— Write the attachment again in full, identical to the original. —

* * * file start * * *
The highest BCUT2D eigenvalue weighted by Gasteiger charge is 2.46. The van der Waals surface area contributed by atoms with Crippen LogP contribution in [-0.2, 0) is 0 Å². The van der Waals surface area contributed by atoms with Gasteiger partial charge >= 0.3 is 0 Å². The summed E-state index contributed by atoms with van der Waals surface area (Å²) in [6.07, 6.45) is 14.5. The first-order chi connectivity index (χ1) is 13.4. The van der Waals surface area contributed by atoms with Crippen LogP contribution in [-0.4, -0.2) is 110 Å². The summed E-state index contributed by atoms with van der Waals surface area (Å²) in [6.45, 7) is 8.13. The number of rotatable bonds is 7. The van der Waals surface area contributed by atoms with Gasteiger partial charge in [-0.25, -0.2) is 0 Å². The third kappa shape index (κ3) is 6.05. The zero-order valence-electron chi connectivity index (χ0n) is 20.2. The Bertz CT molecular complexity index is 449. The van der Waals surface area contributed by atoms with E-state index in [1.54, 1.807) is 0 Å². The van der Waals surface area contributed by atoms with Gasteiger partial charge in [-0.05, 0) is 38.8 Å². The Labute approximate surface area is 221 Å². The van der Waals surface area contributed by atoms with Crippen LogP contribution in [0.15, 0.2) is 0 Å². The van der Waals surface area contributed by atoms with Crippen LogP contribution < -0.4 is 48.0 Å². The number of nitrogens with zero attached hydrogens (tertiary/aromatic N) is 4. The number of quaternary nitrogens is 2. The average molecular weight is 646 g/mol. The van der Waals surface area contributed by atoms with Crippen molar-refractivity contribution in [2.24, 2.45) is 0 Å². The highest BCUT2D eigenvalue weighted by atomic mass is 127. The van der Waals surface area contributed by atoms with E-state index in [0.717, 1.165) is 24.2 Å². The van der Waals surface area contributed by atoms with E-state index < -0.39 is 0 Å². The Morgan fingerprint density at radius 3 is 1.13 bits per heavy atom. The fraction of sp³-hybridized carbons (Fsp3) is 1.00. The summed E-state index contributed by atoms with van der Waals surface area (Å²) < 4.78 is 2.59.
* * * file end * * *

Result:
The highest BCUT2D eigenvalue weighted by Gasteiger charge is 2.46. The van der Waals surface area contributed by atoms with Crippen LogP contribution in [-0.2, 0) is 0 Å². The van der Waals surface area contributed by atoms with Gasteiger partial charge >= 0.3 is 0 Å². The summed E-state index contributed by atoms with van der Waals surface area (Å²) in [6.07, 6.45) is 14.5. The first-order chi connectivity index (χ1) is 13.4. The van der Waals surface area contributed by atoms with Crippen LogP contribution in [-0.4, -0.2) is 110 Å². The summed E-state index contributed by atoms with van der Waals surface area (Å²) in [6.45, 7) is 8.13. The number of rotatable bonds is 7. The van der Waals surface area contributed by atoms with Gasteiger partial charge in [-0.25, -0.2) is 0 Å². The third kappa shape index (κ3) is 6.05. The zero-order valence-electron chi connectivity index (χ0n) is 20.2. The Bertz CT molecular complexity index is 449. The van der Waals surface area contributed by atoms with E-state index in [1.54, 1.807) is 0 Å². The van der Waals surface area contributed by atoms with Gasteiger partial charge in [-0.05, 0) is 38.8 Å². The Labute approximate surface area is 221 Å². The van der Waals surface area contributed by atoms with Crippen LogP contribution in [0.15, 0.2) is 0 Å². The van der Waals surface area contributed by atoms with Crippen LogP contribution < -0.4 is 48.0 Å². The number of nitrogens with zero attached hydrogens (tertiary/aromatic N) is 4. The number of quaternary nitrogens is 2. The average molecular weight is 646 g/mol. The van der Waals surface area contributed by atoms with Crippen molar-refractivity contribution in [2.24, 2.45) is 0 Å². The highest BCUT2D eigenvalue weighted by atomic mass is 127. The van der Waals surface area contributed by atoms with E-state index in [0.717, 1.165) is 24.2 Å². The van der Waals surface area contributed by atoms with E-state index < -0.39 is 0 Å². The Morgan fingerprint density at radius 3 is 1.13 bits per heavy atom. The fraction of sp³-hybridized carbons (Fsp3) is 1.00. The summed E-state index contributed by atoms with van der Waals surface area (Å²) < 4.78 is 2.59.